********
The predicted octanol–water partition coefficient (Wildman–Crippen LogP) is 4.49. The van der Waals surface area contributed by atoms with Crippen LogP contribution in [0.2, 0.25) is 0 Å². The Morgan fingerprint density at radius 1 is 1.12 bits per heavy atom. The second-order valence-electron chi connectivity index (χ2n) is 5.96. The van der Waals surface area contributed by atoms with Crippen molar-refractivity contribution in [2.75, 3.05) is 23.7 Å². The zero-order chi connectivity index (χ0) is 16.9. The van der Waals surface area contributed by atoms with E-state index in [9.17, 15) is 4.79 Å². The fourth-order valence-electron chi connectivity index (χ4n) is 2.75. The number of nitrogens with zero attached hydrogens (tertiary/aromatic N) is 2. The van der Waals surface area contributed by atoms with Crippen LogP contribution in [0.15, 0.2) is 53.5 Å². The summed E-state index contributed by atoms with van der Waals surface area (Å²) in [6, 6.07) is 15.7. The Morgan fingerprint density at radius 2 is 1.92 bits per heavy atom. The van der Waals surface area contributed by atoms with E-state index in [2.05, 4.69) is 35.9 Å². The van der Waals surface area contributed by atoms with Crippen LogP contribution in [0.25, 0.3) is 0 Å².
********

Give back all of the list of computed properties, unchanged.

The predicted octanol–water partition coefficient (Wildman–Crippen LogP) is 4.49. The van der Waals surface area contributed by atoms with Crippen LogP contribution in [0.2, 0.25) is 0 Å². The Morgan fingerprint density at radius 1 is 1.12 bits per heavy atom. The second-order valence-electron chi connectivity index (χ2n) is 5.96. The van der Waals surface area contributed by atoms with Crippen molar-refractivity contribution in [2.75, 3.05) is 23.7 Å². The zero-order chi connectivity index (χ0) is 16.9. The van der Waals surface area contributed by atoms with E-state index in [9.17, 15) is 4.79 Å². The fourth-order valence-electron chi connectivity index (χ4n) is 2.75. The number of nitrogens with zero attached hydrogens (tertiary/aromatic N) is 2. The van der Waals surface area contributed by atoms with Crippen LogP contribution in [0.15, 0.2) is 53.5 Å². The summed E-state index contributed by atoms with van der Waals surface area (Å²) in [6, 6.07) is 15.7. The Morgan fingerprint density at radius 2 is 1.92 bits per heavy atom. The van der Waals surface area contributed by atoms with E-state index in [2.05, 4.69) is 35.9 Å². The van der Waals surface area contributed by atoms with Crippen LogP contribution in [0.25, 0.3) is 0 Å².